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Rethinking discourse segmentation in Herodotus and Thucydides

Anna Bonifazi

University of Cologne

This paper claims that if discourse segmentation would consider further criteria beside hypotactic divisions and modern punctuation, our understanding of the length of segments, of their combination, and of the meanings expressed would significantly change.

What commonly happens when we read a contemporary edition of either historian is that we process discourse boundaries by relying on the syntactic sequence of main and sub-clauses, and by taking into account—almost unconsciously—punctuation. The latter might even guide our reading: for example, we may stop when we find a full stop, or we might infer from a comma that the thought is not yet complete. However, we tend to forget that modern punctuation represents the editors’ interpretation of mixed information provided not just by the words, but also (if not preponderantly) by choices made in previous print editions, by modern punctuation rules in writing, and by assumptions about periodic configurations (cf. e.g. Blass 1897). The result is that scholars such as Müller (1980) end up talking about long periods in Thucydides, and about the still primitive and/or imperfect periodic style of Herodotus. Seldom contemporary editions openly discuss the possible contribution of medieval punctuation to meaning and structure (Rijksbaron 2007 on Plato’s Ion is an exception). Further modern interpretations concern chapter and section boundaries (“our” chapter division of Herodotus appeared only in 1608; that of Thucydides in 1696). But also in this case, determining where major discourse units start or end is not an objective operation.

The central part of the paper points to four different kinds of input we could profit from to enrich the spectrum of possible discourse boundaries. The underlying perspectives differ, but on the whole matches overcome mismatches. Each input is illustrated by means of examples.

The first input is given by pre-print punctuation. The history of textual transmission tells us that for centuries the layouts of those Histories did not contain any punctuation, or they displayed different punctuation markers than the modern ones, and often in different positions. If digitalized versions of medieval manuscripts are available, checking the type and the location of punctuation markers is not only worthy but also relatively handy. It may reveal where scribes/readers/teachers felt important to pause/to breath beside at clause boundaries.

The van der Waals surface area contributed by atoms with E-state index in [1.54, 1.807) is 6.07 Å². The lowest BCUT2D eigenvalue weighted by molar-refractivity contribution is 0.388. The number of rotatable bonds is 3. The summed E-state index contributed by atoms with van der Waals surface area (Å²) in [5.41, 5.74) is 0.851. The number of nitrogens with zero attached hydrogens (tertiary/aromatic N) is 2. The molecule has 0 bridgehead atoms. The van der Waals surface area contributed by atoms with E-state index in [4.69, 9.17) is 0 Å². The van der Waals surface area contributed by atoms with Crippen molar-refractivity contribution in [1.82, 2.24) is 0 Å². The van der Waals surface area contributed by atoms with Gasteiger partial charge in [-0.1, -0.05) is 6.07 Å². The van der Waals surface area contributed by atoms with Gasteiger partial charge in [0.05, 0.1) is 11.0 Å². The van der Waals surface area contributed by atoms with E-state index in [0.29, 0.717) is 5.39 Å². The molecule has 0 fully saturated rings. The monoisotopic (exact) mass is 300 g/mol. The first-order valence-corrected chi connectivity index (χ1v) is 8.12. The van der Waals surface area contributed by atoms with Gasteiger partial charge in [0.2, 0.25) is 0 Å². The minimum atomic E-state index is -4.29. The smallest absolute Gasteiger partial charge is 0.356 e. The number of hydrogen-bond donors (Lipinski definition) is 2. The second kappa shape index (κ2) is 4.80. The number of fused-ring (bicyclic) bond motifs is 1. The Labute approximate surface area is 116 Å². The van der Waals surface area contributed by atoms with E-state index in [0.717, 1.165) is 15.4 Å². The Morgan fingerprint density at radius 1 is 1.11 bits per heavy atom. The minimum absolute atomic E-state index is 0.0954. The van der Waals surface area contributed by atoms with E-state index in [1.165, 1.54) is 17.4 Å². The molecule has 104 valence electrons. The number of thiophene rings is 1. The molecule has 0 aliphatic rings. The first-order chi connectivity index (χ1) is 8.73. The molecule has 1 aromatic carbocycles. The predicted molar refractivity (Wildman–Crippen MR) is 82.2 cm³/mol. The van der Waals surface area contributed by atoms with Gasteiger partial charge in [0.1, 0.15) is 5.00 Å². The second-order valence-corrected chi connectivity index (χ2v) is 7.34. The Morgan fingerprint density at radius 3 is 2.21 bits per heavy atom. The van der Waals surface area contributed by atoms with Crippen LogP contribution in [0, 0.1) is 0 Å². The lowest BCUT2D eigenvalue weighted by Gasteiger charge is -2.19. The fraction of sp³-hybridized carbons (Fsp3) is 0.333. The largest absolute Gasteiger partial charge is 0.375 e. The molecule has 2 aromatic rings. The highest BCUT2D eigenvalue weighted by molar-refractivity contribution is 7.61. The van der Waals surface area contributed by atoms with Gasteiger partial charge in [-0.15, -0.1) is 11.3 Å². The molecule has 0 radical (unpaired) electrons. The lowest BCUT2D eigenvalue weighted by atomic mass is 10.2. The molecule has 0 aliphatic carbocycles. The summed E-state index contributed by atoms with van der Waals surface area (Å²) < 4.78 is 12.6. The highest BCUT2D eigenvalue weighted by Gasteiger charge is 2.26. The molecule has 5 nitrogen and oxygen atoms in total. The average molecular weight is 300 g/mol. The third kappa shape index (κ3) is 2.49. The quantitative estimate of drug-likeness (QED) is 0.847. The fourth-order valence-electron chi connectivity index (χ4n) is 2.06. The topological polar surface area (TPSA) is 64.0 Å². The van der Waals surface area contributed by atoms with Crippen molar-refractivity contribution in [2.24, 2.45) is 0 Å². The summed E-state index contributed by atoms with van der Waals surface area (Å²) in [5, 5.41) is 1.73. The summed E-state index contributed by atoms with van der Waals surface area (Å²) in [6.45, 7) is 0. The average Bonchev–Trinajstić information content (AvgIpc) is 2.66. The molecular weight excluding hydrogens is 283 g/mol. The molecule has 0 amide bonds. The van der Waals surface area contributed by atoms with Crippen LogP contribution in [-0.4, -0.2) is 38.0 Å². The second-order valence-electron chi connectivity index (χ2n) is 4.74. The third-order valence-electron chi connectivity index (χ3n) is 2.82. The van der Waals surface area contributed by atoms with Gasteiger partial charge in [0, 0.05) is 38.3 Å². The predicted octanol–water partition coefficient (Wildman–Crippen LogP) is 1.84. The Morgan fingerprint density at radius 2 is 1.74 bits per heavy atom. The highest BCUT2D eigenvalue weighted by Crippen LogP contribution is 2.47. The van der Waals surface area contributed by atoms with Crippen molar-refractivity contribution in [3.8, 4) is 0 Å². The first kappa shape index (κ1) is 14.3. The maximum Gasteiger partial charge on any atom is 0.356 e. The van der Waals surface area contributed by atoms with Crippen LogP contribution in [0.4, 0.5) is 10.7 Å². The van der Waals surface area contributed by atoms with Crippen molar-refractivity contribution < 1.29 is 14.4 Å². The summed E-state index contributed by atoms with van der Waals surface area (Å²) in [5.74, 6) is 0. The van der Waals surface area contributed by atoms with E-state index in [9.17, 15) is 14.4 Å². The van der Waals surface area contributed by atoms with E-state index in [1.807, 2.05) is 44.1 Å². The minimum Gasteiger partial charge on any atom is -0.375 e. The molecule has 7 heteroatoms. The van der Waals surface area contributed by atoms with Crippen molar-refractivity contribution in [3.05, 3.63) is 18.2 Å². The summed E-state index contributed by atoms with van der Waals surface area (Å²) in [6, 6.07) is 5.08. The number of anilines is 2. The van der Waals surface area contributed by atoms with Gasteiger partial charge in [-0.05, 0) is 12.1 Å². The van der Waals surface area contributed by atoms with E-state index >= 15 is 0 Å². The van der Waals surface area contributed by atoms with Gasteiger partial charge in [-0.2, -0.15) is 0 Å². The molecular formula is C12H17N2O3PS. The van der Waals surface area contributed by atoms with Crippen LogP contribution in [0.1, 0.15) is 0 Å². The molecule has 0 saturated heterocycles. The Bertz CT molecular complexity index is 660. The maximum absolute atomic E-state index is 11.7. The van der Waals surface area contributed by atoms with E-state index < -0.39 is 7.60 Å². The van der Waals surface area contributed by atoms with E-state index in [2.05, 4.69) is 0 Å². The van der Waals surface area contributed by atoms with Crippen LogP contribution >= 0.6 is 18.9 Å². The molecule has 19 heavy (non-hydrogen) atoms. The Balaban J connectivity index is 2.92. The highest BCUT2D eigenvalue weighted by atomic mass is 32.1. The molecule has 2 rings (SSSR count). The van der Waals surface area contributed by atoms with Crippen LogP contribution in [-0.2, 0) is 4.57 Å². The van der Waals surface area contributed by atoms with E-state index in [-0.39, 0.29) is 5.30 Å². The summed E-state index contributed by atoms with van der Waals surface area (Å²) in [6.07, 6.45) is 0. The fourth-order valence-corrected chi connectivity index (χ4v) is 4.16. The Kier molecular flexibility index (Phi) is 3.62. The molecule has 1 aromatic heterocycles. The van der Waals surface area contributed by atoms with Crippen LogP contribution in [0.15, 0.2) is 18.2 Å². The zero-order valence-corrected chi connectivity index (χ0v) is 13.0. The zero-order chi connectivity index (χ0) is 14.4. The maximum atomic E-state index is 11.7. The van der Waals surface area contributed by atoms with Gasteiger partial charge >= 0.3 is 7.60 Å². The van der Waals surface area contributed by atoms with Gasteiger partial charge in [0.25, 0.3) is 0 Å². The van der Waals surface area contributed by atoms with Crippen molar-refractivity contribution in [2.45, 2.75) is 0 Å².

The second input comes from prose colometry, which modern scholars retrieved from antiquity. Relevant works range from Fraenkel 1932, 1933 to Scheppers 2011 (The colon hypothesis), and include prose colometry in Latin literature. The main point to underscore is that kôla are not necessarily clauses.  

The third input is offered by Goldstein’s study of the relationship between enclitic words and intonational phrases (Goldstein 2016). The role of “second position” words can be rethought of in terms of their contribution to intonational boundaries. This allows us to “listen to” kinds of boundaries that a hypotactic segmentation could not detect.  

The fourth input is given by the pragmatic perspective that takes several particles, hyperbata, anacolutha and other linguistic features as cues to segmentation into acts and moves—that is, smaller and bigger strategic steps in communication (Bonifazi et al. 2016).

These four inputs invite us to go back to what ancient orators and grammarians took for granted, that is, prose works are successful to the extent that both the grammatical and the performative dimensions of language are harmoniously mastered.

The arguments presented in this paper can be extended to ancient Greek prose in general.

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Greek and Latin Linguistics

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